Published: Jan 1957
| ||Format||Pages||Price|| |
|PDF ()||10||$25||  ADD TO CART|
|Complete Source PDF (2.5M)||10||$55||  ADD TO CART|
Surveys of damage resulting from earthquakes and hurricanes showed that wood structures performed well. As a result, engineers and architects have shown increased interest in wood structures. A demand was created for more data on the behavior of wood diaphragms so that wood structures could be better engineered. Twenty-five years ago tests of diaphragms were started to meet that demand (1). Those tests were made on models of timber walls. Later, other tests were made on 15 one-fourth scale models of 20 by 60-ft panels by the Oregon Forest Products Laboratory (2). Tests of models, however, did not furnish adequate information, primarily because there is no satisfactory method for correlating the results with fullscale structures. The fastenings at joints cannot be accurately scaled down and, therefore, are not comparable to those made with members fastened with fullsize nails or other fastenings.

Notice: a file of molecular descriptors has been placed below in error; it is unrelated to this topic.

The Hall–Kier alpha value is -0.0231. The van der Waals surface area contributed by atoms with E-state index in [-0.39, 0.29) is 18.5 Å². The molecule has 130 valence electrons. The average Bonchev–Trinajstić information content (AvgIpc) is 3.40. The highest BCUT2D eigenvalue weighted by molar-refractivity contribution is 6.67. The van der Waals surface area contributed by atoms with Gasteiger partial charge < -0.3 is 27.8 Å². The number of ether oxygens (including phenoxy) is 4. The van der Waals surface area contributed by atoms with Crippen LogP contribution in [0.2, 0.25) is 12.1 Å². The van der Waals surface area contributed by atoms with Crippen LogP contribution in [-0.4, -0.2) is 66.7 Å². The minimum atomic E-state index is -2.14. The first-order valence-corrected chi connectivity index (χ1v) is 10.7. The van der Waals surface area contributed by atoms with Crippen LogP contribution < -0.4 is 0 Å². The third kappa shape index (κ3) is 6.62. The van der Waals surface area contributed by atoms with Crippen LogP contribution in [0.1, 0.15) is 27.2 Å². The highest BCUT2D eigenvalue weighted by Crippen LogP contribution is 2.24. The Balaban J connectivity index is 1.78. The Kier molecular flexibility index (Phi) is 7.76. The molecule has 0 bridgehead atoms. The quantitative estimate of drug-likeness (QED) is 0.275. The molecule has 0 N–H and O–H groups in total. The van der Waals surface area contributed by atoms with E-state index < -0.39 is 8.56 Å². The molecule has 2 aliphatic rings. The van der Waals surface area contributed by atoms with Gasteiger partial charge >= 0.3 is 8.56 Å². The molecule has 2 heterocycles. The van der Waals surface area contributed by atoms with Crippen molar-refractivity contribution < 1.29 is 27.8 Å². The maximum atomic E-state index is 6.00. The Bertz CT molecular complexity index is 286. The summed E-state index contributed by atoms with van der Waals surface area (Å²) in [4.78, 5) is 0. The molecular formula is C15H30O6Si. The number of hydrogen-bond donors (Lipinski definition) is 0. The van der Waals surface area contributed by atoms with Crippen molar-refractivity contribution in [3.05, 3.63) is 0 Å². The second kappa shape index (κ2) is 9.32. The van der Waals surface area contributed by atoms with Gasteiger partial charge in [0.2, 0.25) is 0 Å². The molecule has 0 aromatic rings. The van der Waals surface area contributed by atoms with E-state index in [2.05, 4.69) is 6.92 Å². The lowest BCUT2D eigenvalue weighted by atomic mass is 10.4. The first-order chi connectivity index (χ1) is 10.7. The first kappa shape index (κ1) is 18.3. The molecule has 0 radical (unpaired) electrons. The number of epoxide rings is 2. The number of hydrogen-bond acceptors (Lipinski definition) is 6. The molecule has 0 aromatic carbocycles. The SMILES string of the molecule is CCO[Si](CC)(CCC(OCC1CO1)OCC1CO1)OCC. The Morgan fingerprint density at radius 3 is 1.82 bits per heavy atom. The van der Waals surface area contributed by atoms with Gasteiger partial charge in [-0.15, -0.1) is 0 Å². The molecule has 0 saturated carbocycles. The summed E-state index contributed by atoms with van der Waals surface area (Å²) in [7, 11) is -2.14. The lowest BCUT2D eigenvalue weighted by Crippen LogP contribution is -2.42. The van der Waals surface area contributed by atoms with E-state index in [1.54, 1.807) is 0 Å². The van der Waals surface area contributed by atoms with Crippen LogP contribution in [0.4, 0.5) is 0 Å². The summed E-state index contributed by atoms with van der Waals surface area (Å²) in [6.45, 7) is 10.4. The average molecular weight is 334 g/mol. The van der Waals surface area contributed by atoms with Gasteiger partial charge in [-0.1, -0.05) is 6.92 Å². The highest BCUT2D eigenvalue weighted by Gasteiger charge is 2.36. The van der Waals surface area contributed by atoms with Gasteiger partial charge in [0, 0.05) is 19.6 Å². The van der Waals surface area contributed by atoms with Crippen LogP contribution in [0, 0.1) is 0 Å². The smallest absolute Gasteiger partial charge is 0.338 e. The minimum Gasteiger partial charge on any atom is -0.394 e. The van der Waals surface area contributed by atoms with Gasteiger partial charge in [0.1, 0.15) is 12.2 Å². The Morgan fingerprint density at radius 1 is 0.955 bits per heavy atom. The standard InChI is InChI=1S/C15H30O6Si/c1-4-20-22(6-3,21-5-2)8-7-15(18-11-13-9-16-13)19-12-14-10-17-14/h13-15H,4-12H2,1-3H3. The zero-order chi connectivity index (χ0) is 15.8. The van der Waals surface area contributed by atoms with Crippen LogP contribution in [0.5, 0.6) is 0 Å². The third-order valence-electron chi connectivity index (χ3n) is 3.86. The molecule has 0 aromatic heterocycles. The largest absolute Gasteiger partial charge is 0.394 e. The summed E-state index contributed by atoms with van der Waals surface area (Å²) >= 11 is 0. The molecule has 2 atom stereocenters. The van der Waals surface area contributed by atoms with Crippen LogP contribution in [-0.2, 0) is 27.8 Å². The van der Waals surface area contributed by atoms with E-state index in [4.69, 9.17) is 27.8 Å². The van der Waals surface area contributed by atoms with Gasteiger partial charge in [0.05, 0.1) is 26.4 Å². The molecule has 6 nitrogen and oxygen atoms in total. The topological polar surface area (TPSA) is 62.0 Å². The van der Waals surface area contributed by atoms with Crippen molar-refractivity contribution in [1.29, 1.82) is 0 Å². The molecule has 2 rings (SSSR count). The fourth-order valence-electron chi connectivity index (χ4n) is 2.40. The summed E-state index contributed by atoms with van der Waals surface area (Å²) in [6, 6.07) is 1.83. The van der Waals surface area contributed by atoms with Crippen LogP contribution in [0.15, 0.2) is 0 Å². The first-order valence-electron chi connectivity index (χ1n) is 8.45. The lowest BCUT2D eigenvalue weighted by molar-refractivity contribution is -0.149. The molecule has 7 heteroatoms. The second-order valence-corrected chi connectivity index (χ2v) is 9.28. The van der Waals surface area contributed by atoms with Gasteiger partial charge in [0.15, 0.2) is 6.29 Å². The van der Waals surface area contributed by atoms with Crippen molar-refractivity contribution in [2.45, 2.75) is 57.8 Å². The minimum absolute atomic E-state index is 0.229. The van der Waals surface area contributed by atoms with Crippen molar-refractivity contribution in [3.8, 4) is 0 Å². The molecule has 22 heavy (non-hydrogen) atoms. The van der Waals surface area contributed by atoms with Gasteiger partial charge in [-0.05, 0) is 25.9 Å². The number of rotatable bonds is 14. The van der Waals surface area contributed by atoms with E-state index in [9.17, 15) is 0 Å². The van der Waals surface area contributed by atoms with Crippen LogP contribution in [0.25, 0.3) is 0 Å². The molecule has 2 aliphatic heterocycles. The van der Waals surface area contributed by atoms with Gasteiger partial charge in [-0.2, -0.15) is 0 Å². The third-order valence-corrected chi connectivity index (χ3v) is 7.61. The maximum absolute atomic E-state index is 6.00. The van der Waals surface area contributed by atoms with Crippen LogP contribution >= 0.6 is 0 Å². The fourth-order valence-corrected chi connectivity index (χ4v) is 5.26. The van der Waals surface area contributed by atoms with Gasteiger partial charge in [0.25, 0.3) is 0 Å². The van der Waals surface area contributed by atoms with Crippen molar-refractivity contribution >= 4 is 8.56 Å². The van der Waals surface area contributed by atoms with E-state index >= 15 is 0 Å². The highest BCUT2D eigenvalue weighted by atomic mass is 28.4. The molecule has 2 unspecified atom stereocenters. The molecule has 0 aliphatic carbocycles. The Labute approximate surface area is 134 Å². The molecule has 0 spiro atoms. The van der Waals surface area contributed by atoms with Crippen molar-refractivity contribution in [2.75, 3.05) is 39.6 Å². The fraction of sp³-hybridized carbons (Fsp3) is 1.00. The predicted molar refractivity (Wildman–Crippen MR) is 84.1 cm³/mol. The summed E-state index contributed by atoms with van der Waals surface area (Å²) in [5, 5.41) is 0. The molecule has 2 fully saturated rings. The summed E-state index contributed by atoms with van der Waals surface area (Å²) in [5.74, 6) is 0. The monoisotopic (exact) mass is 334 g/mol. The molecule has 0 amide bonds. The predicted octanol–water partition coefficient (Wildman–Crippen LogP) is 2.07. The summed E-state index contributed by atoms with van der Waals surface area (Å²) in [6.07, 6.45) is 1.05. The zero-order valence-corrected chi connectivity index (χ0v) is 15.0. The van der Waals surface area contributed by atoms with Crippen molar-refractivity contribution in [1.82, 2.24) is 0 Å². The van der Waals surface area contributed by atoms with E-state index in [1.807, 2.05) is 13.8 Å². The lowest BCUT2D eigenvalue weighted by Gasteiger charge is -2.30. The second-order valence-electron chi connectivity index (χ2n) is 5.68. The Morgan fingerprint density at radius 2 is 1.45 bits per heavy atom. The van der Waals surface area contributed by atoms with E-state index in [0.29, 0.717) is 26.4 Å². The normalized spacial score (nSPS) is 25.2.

Engineer, U. S. Forest Products Laboratory, Madison, Wis.